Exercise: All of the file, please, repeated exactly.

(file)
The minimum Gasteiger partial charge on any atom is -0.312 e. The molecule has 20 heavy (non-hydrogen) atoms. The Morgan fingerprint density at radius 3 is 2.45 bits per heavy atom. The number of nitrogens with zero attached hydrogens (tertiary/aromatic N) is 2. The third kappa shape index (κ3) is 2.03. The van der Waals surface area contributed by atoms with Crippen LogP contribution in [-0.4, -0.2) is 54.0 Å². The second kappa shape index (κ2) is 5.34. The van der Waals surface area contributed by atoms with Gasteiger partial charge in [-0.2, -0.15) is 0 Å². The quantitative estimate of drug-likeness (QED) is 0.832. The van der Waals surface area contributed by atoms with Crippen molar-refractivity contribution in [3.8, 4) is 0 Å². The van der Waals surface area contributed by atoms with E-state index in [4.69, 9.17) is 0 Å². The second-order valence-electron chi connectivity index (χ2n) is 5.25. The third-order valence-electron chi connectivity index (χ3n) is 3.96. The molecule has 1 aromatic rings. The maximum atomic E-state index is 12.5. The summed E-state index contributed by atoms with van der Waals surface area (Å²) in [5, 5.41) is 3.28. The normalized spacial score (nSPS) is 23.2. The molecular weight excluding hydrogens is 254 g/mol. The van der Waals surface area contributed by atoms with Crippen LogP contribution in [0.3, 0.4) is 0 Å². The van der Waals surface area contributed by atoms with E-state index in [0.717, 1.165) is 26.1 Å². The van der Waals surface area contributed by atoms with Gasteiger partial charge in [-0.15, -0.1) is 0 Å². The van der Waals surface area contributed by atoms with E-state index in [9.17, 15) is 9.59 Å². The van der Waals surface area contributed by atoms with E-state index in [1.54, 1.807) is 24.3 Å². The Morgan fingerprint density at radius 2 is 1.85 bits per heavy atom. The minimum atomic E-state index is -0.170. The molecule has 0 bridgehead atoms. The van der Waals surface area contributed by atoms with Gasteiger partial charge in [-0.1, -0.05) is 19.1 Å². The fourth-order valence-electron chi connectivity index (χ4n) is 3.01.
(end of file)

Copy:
The minimum Gasteiger partial charge on any atom is -0.312 e. The molecule has 20 heavy (non-hydrogen) atoms. The Morgan fingerprint density at radius 3 is 2.45 bits per heavy atom. The number of nitrogens with zero attached hydrogens (tertiary/aromatic N) is 2. The third kappa shape index (κ3) is 2.03. The van der Waals surface area contributed by atoms with Crippen LogP contribution in [-0.4, -0.2) is 54.0 Å². The second kappa shape index (κ2) is 5.34. The van der Waals surface area contributed by atoms with Gasteiger partial charge in [-0.2, -0.15) is 0 Å². The quantitative estimate of drug-likeness (QED) is 0.832. The van der Waals surface area contributed by atoms with Crippen molar-refractivity contribution in [3.8, 4) is 0 Å². The van der Waals surface area contributed by atoms with E-state index in [4.69, 9.17) is 0 Å². The second-order valence-electron chi connectivity index (χ2n) is 5.25. The third-order valence-electron chi connectivity index (χ3n) is 3.96. The molecule has 1 aromatic rings. The maximum atomic E-state index is 12.5. The summed E-state index contributed by atoms with van der Waals surface area (Å²) in [5, 5.41) is 3.28. The normalized spacial score (nSPS) is 23.2. The molecular weight excluding hydrogens is 254 g/mol. The van der Waals surface area contributed by atoms with Crippen LogP contribution in [0.3, 0.4) is 0 Å². The van der Waals surface area contributed by atoms with E-state index in [0.717, 1.165) is 26.1 Å². The van der Waals surface area contributed by atoms with Gasteiger partial charge in [-0.15, -0.1) is 0 Å². The van der Waals surface area contributed by atoms with E-state index in [9.17, 15) is 9.59 Å². The van der Waals surface area contributed by atoms with E-state index in [1.54, 1.807) is 24.3 Å². The Morgan fingerprint density at radius 2 is 1.85 bits per heavy atom. The minimum atomic E-state index is -0.170. The molecule has 0 bridgehead atoms. The van der Waals surface area contributed by atoms with Gasteiger partial charge in [-0.1, -0.05) is 19.1 Å². The fourth-order valence-electron chi connectivity index (χ4n) is 3.01.